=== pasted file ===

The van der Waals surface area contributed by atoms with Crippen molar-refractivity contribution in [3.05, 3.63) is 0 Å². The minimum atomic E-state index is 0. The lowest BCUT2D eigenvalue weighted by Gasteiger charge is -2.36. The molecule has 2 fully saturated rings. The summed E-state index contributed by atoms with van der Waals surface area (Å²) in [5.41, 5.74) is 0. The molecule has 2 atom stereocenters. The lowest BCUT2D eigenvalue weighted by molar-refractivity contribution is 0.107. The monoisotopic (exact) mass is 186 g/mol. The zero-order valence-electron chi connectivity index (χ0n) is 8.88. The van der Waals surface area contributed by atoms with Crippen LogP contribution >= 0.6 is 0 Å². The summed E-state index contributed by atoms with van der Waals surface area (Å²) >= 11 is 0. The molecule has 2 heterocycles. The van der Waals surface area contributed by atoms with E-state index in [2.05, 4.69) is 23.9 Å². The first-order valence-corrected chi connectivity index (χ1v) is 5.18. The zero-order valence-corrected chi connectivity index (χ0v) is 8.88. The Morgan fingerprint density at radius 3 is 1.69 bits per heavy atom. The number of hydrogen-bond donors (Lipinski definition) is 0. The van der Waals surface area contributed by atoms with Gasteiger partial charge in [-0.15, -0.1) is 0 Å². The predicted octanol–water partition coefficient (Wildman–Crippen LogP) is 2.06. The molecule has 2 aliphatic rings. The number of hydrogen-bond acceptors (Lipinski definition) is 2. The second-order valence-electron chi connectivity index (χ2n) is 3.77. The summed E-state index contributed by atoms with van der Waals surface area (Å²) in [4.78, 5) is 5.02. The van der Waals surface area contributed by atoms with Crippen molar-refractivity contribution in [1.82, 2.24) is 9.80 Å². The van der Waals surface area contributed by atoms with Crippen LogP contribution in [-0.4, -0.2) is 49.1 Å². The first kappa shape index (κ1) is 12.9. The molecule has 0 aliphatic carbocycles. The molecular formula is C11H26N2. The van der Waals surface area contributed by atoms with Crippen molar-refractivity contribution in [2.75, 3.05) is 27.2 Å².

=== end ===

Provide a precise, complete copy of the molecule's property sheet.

The van der Waals surface area contributed by atoms with Crippen molar-refractivity contribution in [3.05, 3.63) is 0 Å². The minimum atomic E-state index is 0. The lowest BCUT2D eigenvalue weighted by Gasteiger charge is -2.36. The molecule has 2 fully saturated rings. The summed E-state index contributed by atoms with van der Waals surface area (Å²) in [5.41, 5.74) is 0. The molecule has 2 atom stereocenters. The lowest BCUT2D eigenvalue weighted by molar-refractivity contribution is 0.107. The monoisotopic (exact) mass is 186 g/mol. The zero-order valence-electron chi connectivity index (χ0n) is 8.88. The van der Waals surface area contributed by atoms with Crippen LogP contribution >= 0.6 is 0 Å². The summed E-state index contributed by atoms with van der Waals surface area (Å²) >= 11 is 0. The molecule has 2 heterocycles. The van der Waals surface area contributed by atoms with E-state index in [2.05, 4.69) is 23.9 Å². The first-order valence-corrected chi connectivity index (χ1v) is 5.18. The zero-order valence-corrected chi connectivity index (χ0v) is 8.88. The Morgan fingerprint density at radius 3 is 1.69 bits per heavy atom. The number of hydrogen-bond donors (Lipinski definition) is 0. The van der Waals surface area contributed by atoms with Gasteiger partial charge in [-0.15, -0.1) is 0 Å². The predicted octanol–water partition coefficient (Wildman–Crippen LogP) is 2.06. The molecule has 2 aliphatic rings. The number of hydrogen-bond acceptors (Lipinski definition) is 2. The second-order valence-electron chi connectivity index (χ2n) is 3.77. The summed E-state index contributed by atoms with van der Waals surface area (Å²) in [4.78, 5) is 5.02. The van der Waals surface area contributed by atoms with Crippen molar-refractivity contribution in [1.82, 2.24) is 9.80 Å². The van der Waals surface area contributed by atoms with Crippen LogP contribution in [-0.4, -0.2) is 49.1 Å². The first kappa shape index (κ1) is 12.9. The molecule has 0 aliphatic carbocycles. The molecular formula is C11H26N2. The van der Waals surface area contributed by atoms with Crippen molar-refractivity contribution in [2.75, 3.05) is 27.2 Å².